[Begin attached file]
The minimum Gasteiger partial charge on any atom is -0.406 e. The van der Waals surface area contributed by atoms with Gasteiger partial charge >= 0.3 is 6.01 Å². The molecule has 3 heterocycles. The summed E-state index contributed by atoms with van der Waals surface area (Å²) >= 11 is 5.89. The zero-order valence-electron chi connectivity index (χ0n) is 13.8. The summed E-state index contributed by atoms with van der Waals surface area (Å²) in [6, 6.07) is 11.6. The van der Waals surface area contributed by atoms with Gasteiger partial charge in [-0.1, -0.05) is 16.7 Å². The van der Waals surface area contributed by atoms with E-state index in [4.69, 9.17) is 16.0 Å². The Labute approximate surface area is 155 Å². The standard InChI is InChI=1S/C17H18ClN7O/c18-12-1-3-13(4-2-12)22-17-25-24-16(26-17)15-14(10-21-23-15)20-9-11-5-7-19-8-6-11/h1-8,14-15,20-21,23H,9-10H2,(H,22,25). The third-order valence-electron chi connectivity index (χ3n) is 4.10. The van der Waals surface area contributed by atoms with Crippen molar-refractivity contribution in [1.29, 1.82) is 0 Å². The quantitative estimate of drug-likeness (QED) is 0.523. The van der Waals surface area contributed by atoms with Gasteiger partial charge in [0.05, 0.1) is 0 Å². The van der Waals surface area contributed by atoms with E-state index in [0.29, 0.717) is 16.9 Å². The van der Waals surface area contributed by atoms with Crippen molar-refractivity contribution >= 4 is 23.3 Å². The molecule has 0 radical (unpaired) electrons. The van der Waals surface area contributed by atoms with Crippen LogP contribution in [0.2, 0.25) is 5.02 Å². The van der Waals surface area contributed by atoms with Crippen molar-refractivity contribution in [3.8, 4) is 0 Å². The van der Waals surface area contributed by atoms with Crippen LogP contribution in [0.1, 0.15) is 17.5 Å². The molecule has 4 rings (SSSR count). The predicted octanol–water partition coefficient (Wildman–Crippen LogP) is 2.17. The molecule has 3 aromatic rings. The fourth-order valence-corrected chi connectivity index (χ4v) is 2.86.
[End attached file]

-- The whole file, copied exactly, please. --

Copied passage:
The minimum Gasteiger partial charge on any atom is -0.406 e. The van der Waals surface area contributed by atoms with Gasteiger partial charge >= 0.3 is 6.01 Å². The molecule has 3 heterocycles. The summed E-state index contributed by atoms with van der Waals surface area (Å²) >= 11 is 5.89. The zero-order valence-electron chi connectivity index (χ0n) is 13.8. The summed E-state index contributed by atoms with van der Waals surface area (Å²) in [6, 6.07) is 11.6. The van der Waals surface area contributed by atoms with Gasteiger partial charge in [-0.1, -0.05) is 16.7 Å². The van der Waals surface area contributed by atoms with E-state index in [4.69, 9.17) is 16.0 Å². The Labute approximate surface area is 155 Å². The standard InChI is InChI=1S/C17H18ClN7O/c18-12-1-3-13(4-2-12)22-17-25-24-16(26-17)15-14(10-21-23-15)20-9-11-5-7-19-8-6-11/h1-8,14-15,20-21,23H,9-10H2,(H,22,25). The third-order valence-electron chi connectivity index (χ3n) is 4.10. The van der Waals surface area contributed by atoms with Crippen molar-refractivity contribution in [1.29, 1.82) is 0 Å². The quantitative estimate of drug-likeness (QED) is 0.523. The van der Waals surface area contributed by atoms with Gasteiger partial charge in [0.05, 0.1) is 0 Å². The van der Waals surface area contributed by atoms with E-state index in [0.29, 0.717) is 16.9 Å². The van der Waals surface area contributed by atoms with Crippen molar-refractivity contribution >= 4 is 23.3 Å². The molecule has 0 radical (unpaired) electrons. The van der Waals surface area contributed by atoms with Crippen LogP contribution in [0.2, 0.25) is 5.02 Å². The van der Waals surface area contributed by atoms with Crippen molar-refractivity contribution in [3.8, 4) is 0 Å². The van der Waals surface area contributed by atoms with Crippen LogP contribution in [0.1, 0.15) is 17.5 Å². The molecule has 4 rings (SSSR count). The predicted octanol–water partition coefficient (Wildman–Crippen LogP) is 2.17. The molecule has 3 aromatic rings. The fourth-order valence-corrected chi connectivity index (χ4v) is 2.86.